Here is how it happened: the night after partying into the wee hours after the World's Largest Social, I was awoken at 11 a.m. "We are leaving in an hour." The army was called in and a caravan of 15 people in four cars including two individuals from England was on its way. Destination: The snake pits at Narcisse.
Why in the world would I want to go to see thousands of snakes writhing around in snake pits? Well, here are my reasons why:
-- Because people from all over the world come to see the snake pits and I only dare to watch them on TV -- maybe.
-- It's just over an hour's drive from where I live.
-- I'll only have to go once.
-- They were going to leave without me.
-- A chance to pretend I'm in a real live Indiana Jones movie and be braver than him.
-- Red-sided garter snakes are not poisonous.
-- To say I did it.
-- I'll never have to go again.
-- No admission fees.
-- There was a barbecue and picnic afterwards.
What did I learn? There are around 80,000 red-sided garter snakes in this area, making it the largest concentration of this particular type of snake in the world. Why here? Because the limestone makes for great cracks and crevasses the snakes can slither down to hibernate below the frost line but above the water level. There aren't too many places in the world like this. It is a zoological oddity that makes these snakes happy to live in freezing Manitoba. I guess the rest of us are zoological oddities too, but that has never been explained. Maybe it's because of the socials.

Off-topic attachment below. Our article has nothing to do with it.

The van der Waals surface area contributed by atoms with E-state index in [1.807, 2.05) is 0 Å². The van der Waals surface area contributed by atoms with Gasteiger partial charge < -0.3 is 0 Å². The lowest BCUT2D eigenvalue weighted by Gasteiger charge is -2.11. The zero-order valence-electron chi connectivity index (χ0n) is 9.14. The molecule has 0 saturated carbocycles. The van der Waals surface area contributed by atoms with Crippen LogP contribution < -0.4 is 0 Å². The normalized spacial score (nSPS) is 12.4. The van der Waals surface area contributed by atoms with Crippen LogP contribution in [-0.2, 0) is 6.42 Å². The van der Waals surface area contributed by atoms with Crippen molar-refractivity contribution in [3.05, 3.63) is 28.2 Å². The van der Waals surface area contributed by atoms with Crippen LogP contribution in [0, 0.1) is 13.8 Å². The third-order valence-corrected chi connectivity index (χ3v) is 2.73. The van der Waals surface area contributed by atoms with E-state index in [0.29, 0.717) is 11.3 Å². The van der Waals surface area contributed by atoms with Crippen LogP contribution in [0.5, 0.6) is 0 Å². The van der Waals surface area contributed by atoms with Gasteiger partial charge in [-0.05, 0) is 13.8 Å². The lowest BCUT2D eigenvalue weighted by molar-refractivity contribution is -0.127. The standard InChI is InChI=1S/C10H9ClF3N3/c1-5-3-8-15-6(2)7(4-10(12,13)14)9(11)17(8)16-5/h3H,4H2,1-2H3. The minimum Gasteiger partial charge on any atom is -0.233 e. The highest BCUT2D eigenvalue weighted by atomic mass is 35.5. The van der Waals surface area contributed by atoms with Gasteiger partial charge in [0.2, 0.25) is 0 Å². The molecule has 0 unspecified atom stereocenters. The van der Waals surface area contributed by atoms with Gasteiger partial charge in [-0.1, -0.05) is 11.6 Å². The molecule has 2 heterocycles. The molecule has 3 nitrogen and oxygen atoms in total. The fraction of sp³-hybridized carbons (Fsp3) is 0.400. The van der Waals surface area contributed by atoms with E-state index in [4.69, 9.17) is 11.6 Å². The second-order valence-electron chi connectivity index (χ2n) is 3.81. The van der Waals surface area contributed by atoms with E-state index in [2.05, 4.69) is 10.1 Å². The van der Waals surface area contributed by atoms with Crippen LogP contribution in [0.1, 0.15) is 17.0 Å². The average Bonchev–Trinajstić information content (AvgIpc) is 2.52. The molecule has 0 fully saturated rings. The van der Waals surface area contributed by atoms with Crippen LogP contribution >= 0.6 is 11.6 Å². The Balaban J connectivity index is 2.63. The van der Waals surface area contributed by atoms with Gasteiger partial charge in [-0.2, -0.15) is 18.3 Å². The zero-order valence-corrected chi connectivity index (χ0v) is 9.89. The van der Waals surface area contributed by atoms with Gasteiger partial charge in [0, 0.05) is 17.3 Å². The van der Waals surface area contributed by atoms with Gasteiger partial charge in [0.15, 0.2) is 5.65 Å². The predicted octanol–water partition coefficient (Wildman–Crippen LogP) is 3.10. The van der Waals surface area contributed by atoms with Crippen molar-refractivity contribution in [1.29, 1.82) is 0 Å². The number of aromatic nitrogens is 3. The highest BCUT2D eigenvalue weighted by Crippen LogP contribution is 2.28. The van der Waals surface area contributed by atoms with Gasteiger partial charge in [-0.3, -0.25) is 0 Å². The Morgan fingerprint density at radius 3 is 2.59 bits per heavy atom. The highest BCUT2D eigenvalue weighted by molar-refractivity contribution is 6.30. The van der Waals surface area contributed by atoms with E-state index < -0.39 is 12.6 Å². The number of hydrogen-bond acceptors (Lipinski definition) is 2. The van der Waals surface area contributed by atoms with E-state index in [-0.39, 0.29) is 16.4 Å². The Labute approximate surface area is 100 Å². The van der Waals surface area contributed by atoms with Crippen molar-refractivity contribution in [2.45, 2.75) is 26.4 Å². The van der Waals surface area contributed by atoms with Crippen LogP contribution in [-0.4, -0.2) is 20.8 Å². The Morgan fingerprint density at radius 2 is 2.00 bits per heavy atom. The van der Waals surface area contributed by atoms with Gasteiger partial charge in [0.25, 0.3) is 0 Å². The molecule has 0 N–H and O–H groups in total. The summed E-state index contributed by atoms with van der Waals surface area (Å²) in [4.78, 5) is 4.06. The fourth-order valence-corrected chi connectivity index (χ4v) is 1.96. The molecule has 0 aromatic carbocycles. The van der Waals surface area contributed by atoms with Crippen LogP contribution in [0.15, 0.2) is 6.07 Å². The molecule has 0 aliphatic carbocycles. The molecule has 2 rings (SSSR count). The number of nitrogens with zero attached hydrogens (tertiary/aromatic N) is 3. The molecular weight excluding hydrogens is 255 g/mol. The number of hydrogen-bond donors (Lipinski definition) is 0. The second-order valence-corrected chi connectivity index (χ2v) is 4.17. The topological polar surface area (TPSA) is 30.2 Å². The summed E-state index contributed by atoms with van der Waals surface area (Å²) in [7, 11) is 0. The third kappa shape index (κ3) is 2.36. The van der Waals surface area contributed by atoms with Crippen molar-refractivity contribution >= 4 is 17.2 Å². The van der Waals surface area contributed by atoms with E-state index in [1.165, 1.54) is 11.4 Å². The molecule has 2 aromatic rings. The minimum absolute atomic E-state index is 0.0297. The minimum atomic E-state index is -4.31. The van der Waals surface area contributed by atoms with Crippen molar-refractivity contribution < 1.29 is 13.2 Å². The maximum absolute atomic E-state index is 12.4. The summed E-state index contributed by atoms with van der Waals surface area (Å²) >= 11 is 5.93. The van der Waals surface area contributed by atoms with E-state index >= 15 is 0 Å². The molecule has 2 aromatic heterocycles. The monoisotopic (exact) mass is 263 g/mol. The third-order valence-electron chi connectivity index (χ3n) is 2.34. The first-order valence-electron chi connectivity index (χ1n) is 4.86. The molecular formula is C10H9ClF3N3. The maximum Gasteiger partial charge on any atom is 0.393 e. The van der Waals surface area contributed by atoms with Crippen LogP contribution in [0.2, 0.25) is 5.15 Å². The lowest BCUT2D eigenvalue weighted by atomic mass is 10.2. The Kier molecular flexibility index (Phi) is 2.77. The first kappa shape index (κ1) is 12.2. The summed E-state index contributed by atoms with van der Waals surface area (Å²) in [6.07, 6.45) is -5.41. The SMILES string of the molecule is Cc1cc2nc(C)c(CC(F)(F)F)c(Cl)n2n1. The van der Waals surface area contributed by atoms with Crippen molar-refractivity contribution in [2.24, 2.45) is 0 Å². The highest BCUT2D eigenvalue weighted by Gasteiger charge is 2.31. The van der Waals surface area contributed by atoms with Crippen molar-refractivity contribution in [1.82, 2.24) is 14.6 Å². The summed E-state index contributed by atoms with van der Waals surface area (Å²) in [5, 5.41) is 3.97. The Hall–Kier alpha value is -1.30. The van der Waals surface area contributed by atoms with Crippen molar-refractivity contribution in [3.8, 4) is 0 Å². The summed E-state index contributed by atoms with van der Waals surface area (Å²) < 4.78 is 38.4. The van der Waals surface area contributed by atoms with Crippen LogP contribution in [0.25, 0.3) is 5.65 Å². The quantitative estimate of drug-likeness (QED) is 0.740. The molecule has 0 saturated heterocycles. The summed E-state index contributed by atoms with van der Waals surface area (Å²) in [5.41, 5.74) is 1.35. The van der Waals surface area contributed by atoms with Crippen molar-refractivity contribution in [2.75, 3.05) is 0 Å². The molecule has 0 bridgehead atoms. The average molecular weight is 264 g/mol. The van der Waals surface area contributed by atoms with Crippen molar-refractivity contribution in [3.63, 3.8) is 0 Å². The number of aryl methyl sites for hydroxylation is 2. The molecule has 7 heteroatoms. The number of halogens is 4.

The parks staff said the best time to see the snakes this year is this weekend, so get moving.
How to get there:
The dens, on Highway 17, six kilometres north of Narcisse, are marked with a large sign. Head north on Highway 7, switching to Highway 17 at Teulon.
Sat. May 29: Canoe trip from St. Charles at the west perimeter down the Assiniboine River to The Forks. Call Doug @ 334-2108 (this is a change from the original date, so if you thought you missed the boat... nah). Mountain Equipment Co-op, 943-4202, rents canoes for $30 a day including paddles and PFDs.
Sun. May 30: Here's your chance to try a triathlon. Call it a 'tri a tri.' This mini-triathlon is an all-girls event. There are various levels, but the shortest distance is a 100-metre swim, 5-km bike and 1-km run. You can do it! I have already recruited six in my group, including my eight-year-old niece. I am so pumped! It's at the U of M at 8 a.m. and registration is only $22. Register online: http://girlstri.mb.ca/